S/SW blog philosophy -

I credit favorite writers and public opinion makers.

A lifelong Democrat, my comments on Congress, the judiciary and the presidency are regular features.

My observations and commentary are on people and events in politics that affect the USA or the rest of the world, and stand for the interests of peace, security and justice.

Thursday, December 08, 2005

Stress and conflict in the news

Those of us who are in conflict over something can be stressed by being in that state. Something as innocuous as a conflict-ridden thread of comments on a blog could cause an increase in blood pressure. Keeping up with current events could come at a psychological price. The amount of stress we actually experience depends on the meaning we make of the event news item, and this can affect your health.
To illustrate this, I have appended two possible meanings a reader could make of the entire linked story, the first negative (pessimistic) and the second positive (optimistic). Of course, each of you will certainly make your own meanings that may be completely different than the ones I concocted.

Here is a small random sampling of items in today's news gathered by my Bloglines aggregator:

High school students from Houston and New Orleans have been in conflict with each other; and some differences with each other have cropped up again. This must be very stressful for all the students. According to the Houston Chronicle,

A brawl that began in the Westbury High School cafeteria Wednesday and spilled outdoors capped weeks of growing tension between Houston students and Hurricane Katrina evacuees and resulted in the arrest of 27 students. The fight was one of about a dozen such on-campus clashes that have roiled Houston and surrounding areas since thousands of students from New Orleans began attending local schools in September.

  1. Negative: "These students will never be able to get along. The original residents are in danger of being overtaken by the new kids. All those kids need to go back to where they came from."
  2. Positive: "The passage of time will allow these girls to eventually get over their mistrust of each other. It takes a year to adjust to a change; most will make that adjustment if the adults do not make too much of it."
Hurricane Katrina evacuees of all ages face considerable stress and can be in conflict with governmental entities supposed to help them. There have been a number of town hall meetings for them around the nation. They want to know how and when they can come home. To quote this CNN story:

The evacuees face several challenges in the next few weeks. A FEMA deadline is looming - December 15 in some states and January 7 in others - for evacuees living in motels and hotels to find long-term housing options. Meanwhile, evacuees who left behind homes in New Orleans will soon start facing mortgage payments. A 90-day moratorium put in place by some mortgage companies after Katrina hit is about to come to an end, further complicating evacuees' efforts
to return and rebuild.

  1. Negative: "This whole thing is an absolute failure. New Orleans can never be a decent place to live again. Those people just need to get a job and get over it."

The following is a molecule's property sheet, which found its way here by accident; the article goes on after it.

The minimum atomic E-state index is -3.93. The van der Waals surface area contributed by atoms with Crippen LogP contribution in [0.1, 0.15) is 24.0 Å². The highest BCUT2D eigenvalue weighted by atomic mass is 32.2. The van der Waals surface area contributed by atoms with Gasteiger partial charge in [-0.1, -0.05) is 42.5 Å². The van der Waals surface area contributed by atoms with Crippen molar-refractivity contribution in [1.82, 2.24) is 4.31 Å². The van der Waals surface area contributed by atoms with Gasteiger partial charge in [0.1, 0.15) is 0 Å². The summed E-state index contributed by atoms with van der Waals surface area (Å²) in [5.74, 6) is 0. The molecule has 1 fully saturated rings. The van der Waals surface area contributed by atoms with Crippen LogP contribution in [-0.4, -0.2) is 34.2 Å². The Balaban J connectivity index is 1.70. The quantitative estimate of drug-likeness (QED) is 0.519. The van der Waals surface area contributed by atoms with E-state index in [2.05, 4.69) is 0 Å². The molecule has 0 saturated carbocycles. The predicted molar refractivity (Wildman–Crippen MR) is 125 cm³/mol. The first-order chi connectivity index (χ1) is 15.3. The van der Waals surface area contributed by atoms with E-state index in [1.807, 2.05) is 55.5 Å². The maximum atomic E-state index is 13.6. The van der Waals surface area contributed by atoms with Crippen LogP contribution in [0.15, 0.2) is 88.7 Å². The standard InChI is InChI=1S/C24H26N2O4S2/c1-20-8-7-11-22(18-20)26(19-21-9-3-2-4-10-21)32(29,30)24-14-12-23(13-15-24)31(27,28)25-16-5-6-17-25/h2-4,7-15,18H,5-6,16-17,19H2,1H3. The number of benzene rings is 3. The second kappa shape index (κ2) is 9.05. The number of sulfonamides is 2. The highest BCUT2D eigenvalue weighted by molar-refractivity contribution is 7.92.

2. Positive: "Congressional oversight will force the changes at FEMA that will free up necessary funds to take care of the immediate emergency. Communities will see the need and provide local help so that their new residents can get over this temporary housing emergency."
The 9/11 Commission final report faults the airline prescreening program because they have not yet consolidated the various watchlists. This must be very stressful for frequent fliers. CNET News reports on difficulties with airline terrorist watchlists, putting passengers into repeated conflict with airport security personnel. Quote:

About 30,000 airline passengers have discovered since last November that their names were mistakenly matched with those appearing on federal watch lists, a transportation security official said Tuesday.
. . . On average, he said, it takes officials 45 to 60 days to . . . make any necessary changes. Travelers have been instructed to file the forms only after experiencing "repeated" travel delays.

  1. Negative: "There will be some passenger get so upset at TSA's stupidity that they will get shot like the poor man in Miami. Or so many people will stop flying that several more airlines will go bankrupt."
  2. Positive: "The 9/11 Commission final report will put enough pressure on TSA to get off dead center and finally consolidate and clean up those faulty watch lists. Passengers have to fly; they will learn ways to beat the system and get their names cleared out.

Conflict is so stressful that it actually can hinders the physical process of healing. According to a BBC article,

"The stress caused by a 30-minute row with a spouse is enough to slow wound healing by a day, US researchers say."

  1. Negative: "This means that I had better never have another argument, because I would not survive surgery. It would be his/her fault that I died."
  2. Positive: "This is an important piece of information that I needed for the protection of my health. We need to get some help to learn to settle our differences in a better way. Neither one of us realized the cost of this behavior."

Check our your automatic response, the kind of meanings of events to which you most often gravitate. If you identify more with my negative responses, know that those beliefs come at a psychological cost to your body. If you are able to see a more positive meaning, know that you are giving yourself a healthy gift. It all depends on how you look at things, as the old song goes.

My ideas are not original. You can find out more about these concepts by reading Martin Seligman's book, Learned Optimism. It might improve your health.


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